Why her? Why him? Why now?

By Emma Pearson

June 25, 2021

Main image by Greg Rakozy on Unsplash

1st March 2021

Medjool has a precious childhood friend – let’s call him Yves – who is still very much a presence in his life today. To say that Yves is spiritually aware, spiritually curious, even spiritually provocative, would be an understatement. I am not privy to much of their conversations but from time to time I hear nuggets of their noodlings. (Too many metaphors here but you get my drift – haha there’s another).

A few weeks ago, as Medjool and I wandered up the Jura in the yellow Sahara-sand-stained snow, he told me of a recent conversation with his bestie where Yves had asked, “Why do you think you met Emma?” And he was unlikely to be satisfied with an answer such as, “Well – I was on a dating site and her profile popped up, and I thought, Why Not?”

It seemed to be one of those questions that could be answered in many ways, depending on the emphasis on each word, as well as depending on the relationship between question asker and question recipient:

Why do you think you met Emma?
Why do you think you met Emma?
Why do you think you met Emma?
Why do you think you met Emma?
Why do you think you met Emma?
Why do you think you met Emma?
Why do you think you met Emma?
Why do you think you met Emma?

Image by Jan Canty on Unsplash

I am being a bit too full of myself with all of these options around intonation, but the question sounded like it was about, “Why do you think it is Emma you met, rather than another person? Why her? Why you? Why now?”

It’s a lovely question, and I would have loved to have been a fly on the wall (or fly in the air, since they met out of doors).

They discussed whatever they discussed, and in recounting this story, Medjool also asked me why I think I had met him. Another lovely question.

We have noodled it a little these past ten days or so, particularly since I started listening to the provocative Gary Zukav, who has a compelling view on relationships and spiritual partnerships as THE primary avenue for growth.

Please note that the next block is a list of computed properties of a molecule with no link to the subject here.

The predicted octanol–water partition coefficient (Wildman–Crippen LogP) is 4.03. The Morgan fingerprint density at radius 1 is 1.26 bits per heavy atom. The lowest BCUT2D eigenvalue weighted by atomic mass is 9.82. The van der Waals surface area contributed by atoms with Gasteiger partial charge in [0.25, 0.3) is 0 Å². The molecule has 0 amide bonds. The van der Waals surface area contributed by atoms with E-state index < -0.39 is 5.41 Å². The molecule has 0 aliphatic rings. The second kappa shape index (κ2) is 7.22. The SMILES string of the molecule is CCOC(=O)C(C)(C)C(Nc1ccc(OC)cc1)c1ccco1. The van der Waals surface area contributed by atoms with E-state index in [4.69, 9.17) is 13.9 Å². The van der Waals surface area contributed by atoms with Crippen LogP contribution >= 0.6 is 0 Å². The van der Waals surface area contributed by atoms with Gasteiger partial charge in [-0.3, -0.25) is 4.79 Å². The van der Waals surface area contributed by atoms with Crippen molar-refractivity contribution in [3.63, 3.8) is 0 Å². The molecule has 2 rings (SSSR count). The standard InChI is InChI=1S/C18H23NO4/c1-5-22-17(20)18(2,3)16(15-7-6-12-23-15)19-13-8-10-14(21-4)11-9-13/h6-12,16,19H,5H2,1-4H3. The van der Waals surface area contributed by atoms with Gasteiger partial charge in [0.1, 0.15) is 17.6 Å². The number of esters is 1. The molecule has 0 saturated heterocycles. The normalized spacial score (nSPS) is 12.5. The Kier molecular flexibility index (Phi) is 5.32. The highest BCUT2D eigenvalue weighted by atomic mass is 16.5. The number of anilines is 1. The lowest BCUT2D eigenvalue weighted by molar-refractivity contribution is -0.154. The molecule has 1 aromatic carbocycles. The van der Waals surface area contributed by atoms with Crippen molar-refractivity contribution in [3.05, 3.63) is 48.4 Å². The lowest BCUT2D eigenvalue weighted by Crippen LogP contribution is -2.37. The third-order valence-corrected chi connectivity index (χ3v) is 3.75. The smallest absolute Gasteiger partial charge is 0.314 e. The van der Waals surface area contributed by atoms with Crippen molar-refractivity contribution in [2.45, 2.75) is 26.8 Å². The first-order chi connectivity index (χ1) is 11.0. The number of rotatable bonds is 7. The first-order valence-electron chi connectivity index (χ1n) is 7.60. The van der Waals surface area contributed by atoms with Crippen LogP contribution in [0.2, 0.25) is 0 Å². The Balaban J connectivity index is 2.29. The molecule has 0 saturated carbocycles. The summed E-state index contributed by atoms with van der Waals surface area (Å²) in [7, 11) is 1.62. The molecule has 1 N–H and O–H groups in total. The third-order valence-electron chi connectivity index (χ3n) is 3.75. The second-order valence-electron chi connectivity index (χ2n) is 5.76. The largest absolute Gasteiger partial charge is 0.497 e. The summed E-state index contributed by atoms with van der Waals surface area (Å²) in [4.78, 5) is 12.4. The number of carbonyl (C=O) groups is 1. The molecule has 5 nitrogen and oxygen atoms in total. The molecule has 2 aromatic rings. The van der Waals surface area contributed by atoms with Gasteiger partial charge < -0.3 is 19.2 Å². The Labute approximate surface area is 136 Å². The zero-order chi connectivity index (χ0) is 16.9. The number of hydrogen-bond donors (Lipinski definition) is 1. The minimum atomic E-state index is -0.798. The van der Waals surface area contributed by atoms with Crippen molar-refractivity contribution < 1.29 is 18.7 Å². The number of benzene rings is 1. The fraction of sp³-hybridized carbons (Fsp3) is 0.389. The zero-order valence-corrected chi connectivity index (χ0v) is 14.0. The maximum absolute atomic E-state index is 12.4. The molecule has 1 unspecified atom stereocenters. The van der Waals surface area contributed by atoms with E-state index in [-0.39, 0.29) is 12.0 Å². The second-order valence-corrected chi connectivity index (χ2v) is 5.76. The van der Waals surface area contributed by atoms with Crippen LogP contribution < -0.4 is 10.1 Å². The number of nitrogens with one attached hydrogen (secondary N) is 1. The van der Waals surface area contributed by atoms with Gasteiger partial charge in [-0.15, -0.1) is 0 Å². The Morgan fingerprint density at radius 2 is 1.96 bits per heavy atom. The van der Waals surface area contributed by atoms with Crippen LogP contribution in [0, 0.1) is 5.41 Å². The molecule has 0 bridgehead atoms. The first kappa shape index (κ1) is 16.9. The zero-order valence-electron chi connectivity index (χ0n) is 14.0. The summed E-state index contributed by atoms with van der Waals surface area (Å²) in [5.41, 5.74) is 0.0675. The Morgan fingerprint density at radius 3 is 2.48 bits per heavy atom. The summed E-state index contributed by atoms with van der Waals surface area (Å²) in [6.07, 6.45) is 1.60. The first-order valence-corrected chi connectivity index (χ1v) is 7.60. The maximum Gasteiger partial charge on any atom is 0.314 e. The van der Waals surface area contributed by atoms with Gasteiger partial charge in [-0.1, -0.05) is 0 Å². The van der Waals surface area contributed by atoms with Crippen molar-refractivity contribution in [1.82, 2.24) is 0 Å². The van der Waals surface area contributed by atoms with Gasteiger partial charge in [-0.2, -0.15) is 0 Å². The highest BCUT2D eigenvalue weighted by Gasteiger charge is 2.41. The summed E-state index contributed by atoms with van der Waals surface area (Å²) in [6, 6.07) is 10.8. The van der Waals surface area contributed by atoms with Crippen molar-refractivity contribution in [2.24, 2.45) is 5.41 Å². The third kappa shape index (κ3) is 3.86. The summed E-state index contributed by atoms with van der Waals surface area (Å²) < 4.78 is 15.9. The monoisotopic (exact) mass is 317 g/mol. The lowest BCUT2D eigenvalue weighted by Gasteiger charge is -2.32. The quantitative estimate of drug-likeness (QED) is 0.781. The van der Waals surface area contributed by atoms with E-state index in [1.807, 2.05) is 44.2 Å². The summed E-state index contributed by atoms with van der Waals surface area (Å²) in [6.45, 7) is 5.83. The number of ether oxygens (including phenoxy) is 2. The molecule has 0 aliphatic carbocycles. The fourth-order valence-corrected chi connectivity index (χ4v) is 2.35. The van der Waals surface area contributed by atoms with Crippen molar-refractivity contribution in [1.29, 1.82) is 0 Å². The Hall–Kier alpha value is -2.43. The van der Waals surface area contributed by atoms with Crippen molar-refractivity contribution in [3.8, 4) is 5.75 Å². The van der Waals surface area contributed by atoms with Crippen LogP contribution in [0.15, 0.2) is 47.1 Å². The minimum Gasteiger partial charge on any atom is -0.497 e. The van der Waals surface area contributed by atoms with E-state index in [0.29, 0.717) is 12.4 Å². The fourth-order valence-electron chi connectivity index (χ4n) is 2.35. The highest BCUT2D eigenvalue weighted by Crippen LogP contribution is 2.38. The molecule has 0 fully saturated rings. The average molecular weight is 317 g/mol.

But first, some of Medjool’s musings as to why he met me, and why now. It is beautiful and touching and meaningful. And a little weighty too. At risk of getting some of what he felt wrong, the essence seemed to be two-fold:

To help him begin to confront his own mortality, to lean into his impermanence; and
To be an accompanying guide during his mother’s rapid illness and death just months after I met him

A phrase that gets bandied about and that can be lovely and irritating in equal measure is “People come into your life for a reason, a season or a lifetime”. I think there is richness and value in that belief. Particularly when it helps put a little breathing space around what might otherwise be an irritating relationship with someone.

I wouldn’t want to speak for Medjool, though it’s interesting that some weeks after I met him, while he was dating both me and another woman, who he was equally fond of, and in considerable emotional turmoil as a result, I wrote him a letter called “ugh” that included these paragraphs:

I want what’s best for you, truly I do. AND even more, I want what’s best for me. I have no idea if you’re good for me, not really. How can I know that after seeing you a handful of times? I have an intuitive sense that we’d be great together. I trust my instinct more than you do (parship data haha). I love and delight in your company, and the conversations we have. I love the interests and past-times we share. I know that we share even more interests than we have already experienced together – music, film, travel, the world around us. I know I would learn from you – whether activities or culture or new places or just French or German words. I know I would grow with you – you’re different to me, you’re different to Mike, and that would mean some stretch for myself in how I see myself in the world. And I know I could lean into you when I am in challenge. You have already “fait preuve” (proven that you can be) of being a “sensitive force” when I am in struggle.